The 2019 Polaris Indy EVO is designed for newer riders and offers an accessory kit to get more power and performance when you are ready for it.

Fast Facts

Engine Type:Horizontal In-line


Engine Stroke:2-Stroke

Valve Configuration:Reed Valve

Displacement:544 / 33.2



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The 2019 Polaris Indy EVO answers serious questions every snowmobile manufacturer faces: How do you reinvigorate the marketplace? How do you entice new riders into the sport? How do you grow the sport?

Currently all sled makers ask the questions but face the reality of maintaining market share by adding faster, more powerful and more profitable models in the key segments of deep snow and high performance. You don’t really think that the new 850 Patriot powered Polaris models and the turbocharged Yamahas and Cats were designed with the beginning rider in mind, do you?

Those sleds create the image of high performance riding. Create the excitement. The Indy 550s, MXZ 600s and Arctic Cat Lynx 2000s exist as gateway sleds: relatively low priced, low-end performers with minimal profitability margins compared to a Thundercat, SRX, 850 Switchback or 850 Renegade X-RS. But, if the sport is to grow, it needs these “starter” sleds. Better yet would be a starter sled that a rider can literally grow into.

2019 Polaris Indy EVO Action Front

The Indy EVO is a tactical masterpiece that allows Polaris to provide a cost-effective option for beginning riders that didn’t require reinventing the bogie wheel.

With attention to maintaining sales of its most profitable models, Polaris marketing came up with a solution to the gateway conundrum that is patently brilliant. The 2019 Polaris Indy EVO is a worthy beginner sled for both new and returning riders who want to get back into the sport as inexpensively as possible while assuring themselves of real on-trail capabilities. The EVO is a tactical success as it borrows heavily from the existing 550 Indy, yet is sufficiently “down-sized” to be extremely “newbie”-friendly. And, best of all, when the EVO rider gains confidence and wants more performance, there’s a kit to add that performance and increased handling they grew into.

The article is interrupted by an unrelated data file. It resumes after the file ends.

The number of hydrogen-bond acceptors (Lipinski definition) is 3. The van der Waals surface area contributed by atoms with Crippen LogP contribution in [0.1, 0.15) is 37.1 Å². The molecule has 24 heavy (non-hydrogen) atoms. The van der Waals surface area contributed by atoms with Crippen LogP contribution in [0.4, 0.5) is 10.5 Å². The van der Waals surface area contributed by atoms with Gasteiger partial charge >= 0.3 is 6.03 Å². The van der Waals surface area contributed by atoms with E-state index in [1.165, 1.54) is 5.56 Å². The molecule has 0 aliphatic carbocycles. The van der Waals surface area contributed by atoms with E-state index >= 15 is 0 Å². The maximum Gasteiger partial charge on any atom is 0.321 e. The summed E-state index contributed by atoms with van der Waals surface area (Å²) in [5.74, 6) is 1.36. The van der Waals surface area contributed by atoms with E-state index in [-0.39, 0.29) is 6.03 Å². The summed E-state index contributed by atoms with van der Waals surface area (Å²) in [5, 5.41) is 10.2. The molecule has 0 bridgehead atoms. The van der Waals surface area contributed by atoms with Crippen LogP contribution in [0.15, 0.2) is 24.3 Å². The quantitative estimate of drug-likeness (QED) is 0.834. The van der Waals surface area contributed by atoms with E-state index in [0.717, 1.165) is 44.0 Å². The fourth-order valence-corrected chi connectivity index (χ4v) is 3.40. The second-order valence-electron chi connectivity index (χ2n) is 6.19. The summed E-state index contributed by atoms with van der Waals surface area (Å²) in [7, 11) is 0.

Let’s be up front here. The Indy EVO is not a 550 Indy. The EVO design deliberately fits lighter and more diminutive riders. We suspect the design parameter read something like: Height about 5’ 8”; Weight about 150. That would be the ideal in our estimation. Double the weight and stretch the height to six feet fits the 550 Indy. The EVO can certainly handle the bigger rider, but it’s like trying to squeeze a big fella into the back seat of a Colorado extended cab. You can fit, but you won’t want to ride that way for any extended length of time.

The 2019 Polaris Indy EVO ergonomics are excellent if you are within the size and weight parameter. The seat itself, while it may mimic the 550 Indy seat, is a specially lowered EVO seat that allows this size group to comfortably reach the floorboards. The revised EVO front suspension lowers the sled’s front ride height with suspension arms that create a narrow 39-inch ski stance, versus the wider 42.5-inch stance of the 550 Indy. The one drawback may be the limited travel that maxes out at 4.1 inches, three inches less than the 550 Indy and even slightly less than the Arctic Cat ZR 200’s 4.5 inches of travel.

2019 Polaris Indy EVO Ski Suspension

The EVO front suspension lowers the sled’s ride height with short suspension arms that create a narrow 39-inch ski stance, versus the wider 42.5-inch stance on the 550 Indy. Note the unique-to-EVO ski and standard RydeFX MPV shocks.

In checking other Polaris models, we noted that the Voyageur has an adjustable stance that can be narrowed to the same 39 inches as the EVO, but the utility Indy has different skis and longer travel even if the arms may be similar.